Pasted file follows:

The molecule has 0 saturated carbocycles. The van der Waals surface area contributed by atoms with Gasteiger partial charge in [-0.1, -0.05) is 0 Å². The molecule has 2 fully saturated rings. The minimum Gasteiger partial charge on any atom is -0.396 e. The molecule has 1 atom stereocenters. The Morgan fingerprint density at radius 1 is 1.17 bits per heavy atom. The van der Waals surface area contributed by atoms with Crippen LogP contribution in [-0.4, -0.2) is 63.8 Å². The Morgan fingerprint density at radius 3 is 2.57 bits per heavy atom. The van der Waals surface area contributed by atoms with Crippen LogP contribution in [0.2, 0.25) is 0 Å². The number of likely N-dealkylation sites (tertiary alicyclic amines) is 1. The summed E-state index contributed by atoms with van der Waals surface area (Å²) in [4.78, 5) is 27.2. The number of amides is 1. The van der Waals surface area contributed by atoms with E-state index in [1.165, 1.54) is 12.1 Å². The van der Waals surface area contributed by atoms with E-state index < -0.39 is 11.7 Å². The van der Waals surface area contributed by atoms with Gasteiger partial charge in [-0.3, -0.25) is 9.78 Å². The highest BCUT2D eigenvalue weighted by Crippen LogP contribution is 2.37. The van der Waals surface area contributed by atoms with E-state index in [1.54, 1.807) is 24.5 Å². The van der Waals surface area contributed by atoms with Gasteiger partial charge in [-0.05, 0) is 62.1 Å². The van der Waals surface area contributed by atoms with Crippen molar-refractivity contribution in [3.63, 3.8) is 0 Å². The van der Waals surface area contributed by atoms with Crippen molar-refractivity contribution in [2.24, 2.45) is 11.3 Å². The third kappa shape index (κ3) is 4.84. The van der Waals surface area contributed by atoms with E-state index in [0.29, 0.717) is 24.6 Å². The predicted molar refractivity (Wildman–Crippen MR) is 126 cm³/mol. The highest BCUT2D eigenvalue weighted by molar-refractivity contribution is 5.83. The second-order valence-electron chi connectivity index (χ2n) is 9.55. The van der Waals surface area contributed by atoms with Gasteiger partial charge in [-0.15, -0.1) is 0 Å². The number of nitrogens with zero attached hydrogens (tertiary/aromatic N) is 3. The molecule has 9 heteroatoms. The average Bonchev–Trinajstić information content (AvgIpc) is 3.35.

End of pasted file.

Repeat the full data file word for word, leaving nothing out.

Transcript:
The molecule has 0 saturated carbocycles. The van der Waals surface area contributed by atoms with Gasteiger partial charge in [-0.1, -0.05) is 0 Å². The molecule has 2 fully saturated rings. The minimum Gasteiger partial charge on any atom is -0.396 e. The molecule has 1 atom stereocenters. The Morgan fingerprint density at radius 1 is 1.17 bits per heavy atom. The van der Waals surface area contributed by atoms with Crippen LogP contribution in [-0.4, -0.2) is 63.8 Å². The Morgan fingerprint density at radius 3 is 2.57 bits per heavy atom. The van der Waals surface area contributed by atoms with Crippen LogP contribution in [0.2, 0.25) is 0 Å². The number of likely N-dealkylation sites (tertiary alicyclic amines) is 1. The summed E-state index contributed by atoms with van der Waals surface area (Å²) in [4.78, 5) is 27.2. The number of amides is 1. The van der Waals surface area contributed by atoms with E-state index in [1.165, 1.54) is 12.1 Å². The van der Waals surface area contributed by atoms with E-state index < -0.39 is 11.7 Å². The van der Waals surface area contributed by atoms with Gasteiger partial charge in [-0.3, -0.25) is 9.78 Å². The highest BCUT2D eigenvalue weighted by Crippen LogP contribution is 2.37. The van der Waals surface area contributed by atoms with E-state index in [1.54, 1.807) is 24.5 Å². The van der Waals surface area contributed by atoms with Gasteiger partial charge in [-0.05, 0) is 62.1 Å². The van der Waals surface area contributed by atoms with Crippen molar-refractivity contribution in [3.63, 3.8) is 0 Å². The van der Waals surface area contributed by atoms with Crippen molar-refractivity contribution in [2.24, 2.45) is 11.3 Å². The third kappa shape index (κ3) is 4.84. The van der Waals surface area contributed by atoms with E-state index in [0.29, 0.717) is 24.6 Å². The predicted molar refractivity (Wildman–Crippen MR) is 126 cm³/mol. The highest BCUT2D eigenvalue weighted by molar-refractivity contribution is 5.83. The second-order valence-electron chi connectivity index (χ2n) is 9.55. The van der Waals surface area contributed by atoms with Gasteiger partial charge in [-0.15, -0.1) is 0 Å². The number of nitrogens with zero attached hydrogens (tertiary/aromatic N) is 3. The molecule has 9 heteroatoms. The average Bonchev–Trinajstić information content (AvgIpc) is 3.35.